Using Credit Responsibly
Smart Spenders know how to use credit responsibly. Here are eight tips to use credit without abusing it (or letting it abuse you).
Smart Spenders don’t run up debt just because they have credit available. They know how much debt they can afford and stay below that amount.
Smart Spenders take time to read each contract and loan agreement before they sign anything. They know how interest, fees, penalties and payments are applied so they don’t get hit by unexpected issues.
Smart Spenders don’t let debts linger, especially when they can be paid off quickly. They aim to pay off credit card balances in full every month or in as few billing cycles as possible. And they check terms to see if loans can be paid off early without a penalty.
Smart Spenders know it’s better not to hide from creditors is there’s ever a challenge paying back debt. They call lenders and creditors to make arrangements when issues arise, requesting a forbearance or temporary adjustment the payment schedule.
Smart Spenders don’t use credit cards as a license to spend. They always comparison shop before spending and shop with a list. So that means not buying on impulse because of flashy sales displays.
Smart Spenders are prompt about reporting lost or stolen cards. And if there’s a potential for identity theft they place fraud alerts with the credit bureaus.
Smart Spenders only give out credit information over the phone if they initiated the call or if they have verified the caller’s identity. Giving out information to the wrong people can lead to identity theft and fraud.
Smart Spenders only enter credit card information on trusted, secure websites. And they never enter credit card information after clicking on an unsolicited email that shows up in their inbox.
Those are just a few ways Smart Spenders use credit so it doesn’t cause problems. For more information on how to be a Smart Spender, visit ConsolidatedCredit.org!
8 ways to use credit wisely to avoid challenges like debt and ID theft.
Using credit – any type of credit, including loans – requires a certain level of financial responsibility to avoid the hassle of challenges like debt problems and identity theft. You need to be able to borrow responsibly in order to maintain stability. If you see that you have bad or risky habits when it comes to using credit, like entering your card information online without thoroughly vetting the website, then you need to adjust your habits BEFORE it turns into an issue.
3 ways to spot ID theft early
Credit cards accounts make you a prime target for identity theft. From data breaches at retailers and skimming devices at gas pumps to email phishing scams and fraudulent websites, there are plenty of ways for a thieves can gain access to your account.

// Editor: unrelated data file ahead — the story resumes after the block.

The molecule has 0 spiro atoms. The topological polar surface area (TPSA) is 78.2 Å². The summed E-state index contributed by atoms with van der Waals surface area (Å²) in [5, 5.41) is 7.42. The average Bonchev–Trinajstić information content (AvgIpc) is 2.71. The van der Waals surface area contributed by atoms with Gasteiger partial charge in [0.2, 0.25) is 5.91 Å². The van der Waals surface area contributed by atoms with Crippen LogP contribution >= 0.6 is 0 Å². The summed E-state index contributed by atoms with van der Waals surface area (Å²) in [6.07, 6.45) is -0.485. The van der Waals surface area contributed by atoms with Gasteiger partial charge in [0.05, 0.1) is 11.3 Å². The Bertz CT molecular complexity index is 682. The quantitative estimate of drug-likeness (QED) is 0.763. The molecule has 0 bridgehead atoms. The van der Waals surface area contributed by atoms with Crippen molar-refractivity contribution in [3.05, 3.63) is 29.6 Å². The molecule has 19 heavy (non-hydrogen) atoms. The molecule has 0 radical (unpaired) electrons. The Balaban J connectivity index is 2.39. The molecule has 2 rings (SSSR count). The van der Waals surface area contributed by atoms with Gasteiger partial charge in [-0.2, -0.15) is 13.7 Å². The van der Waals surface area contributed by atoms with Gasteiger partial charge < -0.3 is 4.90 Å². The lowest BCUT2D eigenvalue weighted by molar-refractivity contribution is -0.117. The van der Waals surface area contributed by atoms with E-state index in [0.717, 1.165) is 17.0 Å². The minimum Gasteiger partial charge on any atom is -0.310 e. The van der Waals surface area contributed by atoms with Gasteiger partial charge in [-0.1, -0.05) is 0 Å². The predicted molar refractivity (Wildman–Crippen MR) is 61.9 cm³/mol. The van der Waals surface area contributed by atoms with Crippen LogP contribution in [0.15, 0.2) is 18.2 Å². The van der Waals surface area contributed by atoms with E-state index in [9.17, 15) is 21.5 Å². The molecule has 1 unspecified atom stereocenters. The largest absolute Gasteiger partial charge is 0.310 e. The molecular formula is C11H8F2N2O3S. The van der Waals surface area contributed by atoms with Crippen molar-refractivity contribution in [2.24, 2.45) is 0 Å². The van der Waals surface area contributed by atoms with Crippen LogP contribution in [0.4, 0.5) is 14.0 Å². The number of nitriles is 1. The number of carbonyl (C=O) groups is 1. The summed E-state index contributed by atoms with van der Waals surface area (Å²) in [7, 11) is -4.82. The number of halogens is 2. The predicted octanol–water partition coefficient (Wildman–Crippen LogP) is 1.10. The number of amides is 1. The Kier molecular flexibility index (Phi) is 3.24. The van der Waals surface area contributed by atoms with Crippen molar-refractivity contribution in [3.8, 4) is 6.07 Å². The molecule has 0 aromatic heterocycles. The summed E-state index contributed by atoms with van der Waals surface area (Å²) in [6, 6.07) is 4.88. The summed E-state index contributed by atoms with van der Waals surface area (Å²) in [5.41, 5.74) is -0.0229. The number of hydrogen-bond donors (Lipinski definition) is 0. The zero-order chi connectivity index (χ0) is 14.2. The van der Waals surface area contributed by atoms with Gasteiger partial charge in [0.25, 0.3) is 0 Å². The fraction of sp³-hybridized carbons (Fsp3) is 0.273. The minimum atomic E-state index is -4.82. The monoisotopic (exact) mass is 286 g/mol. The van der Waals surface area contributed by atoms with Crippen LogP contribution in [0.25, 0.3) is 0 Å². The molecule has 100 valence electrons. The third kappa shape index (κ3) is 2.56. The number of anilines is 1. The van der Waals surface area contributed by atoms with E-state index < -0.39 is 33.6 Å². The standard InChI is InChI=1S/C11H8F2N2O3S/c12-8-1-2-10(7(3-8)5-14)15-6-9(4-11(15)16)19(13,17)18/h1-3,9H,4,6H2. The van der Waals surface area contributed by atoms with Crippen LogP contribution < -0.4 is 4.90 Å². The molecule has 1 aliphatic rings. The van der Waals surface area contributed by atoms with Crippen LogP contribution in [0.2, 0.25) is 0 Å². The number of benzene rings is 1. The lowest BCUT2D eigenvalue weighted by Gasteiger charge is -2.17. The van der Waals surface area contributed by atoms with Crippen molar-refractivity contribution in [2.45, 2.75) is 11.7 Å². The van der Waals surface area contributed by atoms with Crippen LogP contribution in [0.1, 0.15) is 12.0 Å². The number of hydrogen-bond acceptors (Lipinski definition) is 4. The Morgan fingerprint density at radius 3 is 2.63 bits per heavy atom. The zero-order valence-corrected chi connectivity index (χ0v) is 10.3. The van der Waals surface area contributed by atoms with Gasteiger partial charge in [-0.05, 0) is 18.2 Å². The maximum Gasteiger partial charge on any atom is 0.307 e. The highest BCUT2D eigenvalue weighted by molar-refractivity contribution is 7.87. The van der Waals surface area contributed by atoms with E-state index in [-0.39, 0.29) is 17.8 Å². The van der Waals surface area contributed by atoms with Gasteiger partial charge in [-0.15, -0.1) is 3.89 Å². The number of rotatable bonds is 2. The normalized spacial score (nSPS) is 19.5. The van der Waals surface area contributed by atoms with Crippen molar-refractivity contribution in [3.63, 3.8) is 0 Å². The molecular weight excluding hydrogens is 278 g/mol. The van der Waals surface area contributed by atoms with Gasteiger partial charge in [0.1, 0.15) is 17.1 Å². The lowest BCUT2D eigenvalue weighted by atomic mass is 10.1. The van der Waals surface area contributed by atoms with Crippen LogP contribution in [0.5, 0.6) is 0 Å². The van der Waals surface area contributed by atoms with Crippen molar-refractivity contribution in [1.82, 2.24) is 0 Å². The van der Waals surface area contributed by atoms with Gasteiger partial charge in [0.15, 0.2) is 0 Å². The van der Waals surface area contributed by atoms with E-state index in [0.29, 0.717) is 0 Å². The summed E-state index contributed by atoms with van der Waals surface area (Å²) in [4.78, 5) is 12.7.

The tips in the video are just some of the steps you can take to prevent ID theft. However, even if you’re careful, there’s no guarantee that you’re 100% protected from ID theft. So you may also take extra steps, like using a credit card with a low limit when you shop online to minimize potential losses if your account does get hacked.
You should also take the following actions to make sure you spot theft as early as possible. The faster you report a theft, the less out-of-pocket losses you are likely to face:
- Review your credit card statements carefully. This is your first line of defense against fraudulent charges. If you see a charge you don’t recognize, investigate to make sure it’s one you made. If not, call your creditor to report the potential theft and see if you can get that charge removed.
- Review a free copy of your credit report once every year. By law you can download a 100% free (no strings attached) credit report through annualcreditreport.com every twelve months. Get your reports each year and review them to make sure you recognize all of the accounts listed and that the balances are not higher than they.
- Set up fraud alerts with your creditors. Make sure your accounts are set up with fraud protection in place. You can set up email alerts or a phone call from your creditor when something is charged that’s outside of your normal spending patterns. Once in place, make sure you don’t ignore notifications, so you can take care of potential fraudulent charges promptly.
More ways to avoid retail shopping traps
Retailers put a lot of effort into getting you to spend as much money as possible. Today’s technology makes it even tougher to avoid spending that doesn’t fit into your budget. In addition to the tips offered in the video, make sure you’re aware of other retail tricks so you can avoid getting pulled in:
- Have a running list of things you need, so you only shop sales that are relevant. This is especially true if you’re signed up for email alerts or have smartphone app alerts set up for certain stores. You’ll be inundated with “exclusive” offers and pop-up sales that can be extremely valuable, but only if it’s an item you actually need. Have your list ready and then shop sales when come up for those kinds of purchases.
- Window shopping should not be a hobby. Walking around storefronts just to see what they have often leads to spending you don’t need to make. Window shopping – particularly with friends – usually leads to overspending on credit. You also want to avoid shopping hungry or tired, as you’re more likely to spend more without comparison shopping or considering whether you really need items.
- Be aware of reward credit card purchase acceleration. Purchase acceleration is where you spend money on a credit card almost solely for the purpose of earning rewards from a credit card. This happens if you have rewards credit cards with tiered point scales or a card that requires you to make a certain number or dollar amount of purchases in a month in order to meet rewards requirements. These cards are fine if you spend that money naturally, but if you’re spending to meet the requirements it’s time to put that card on ice.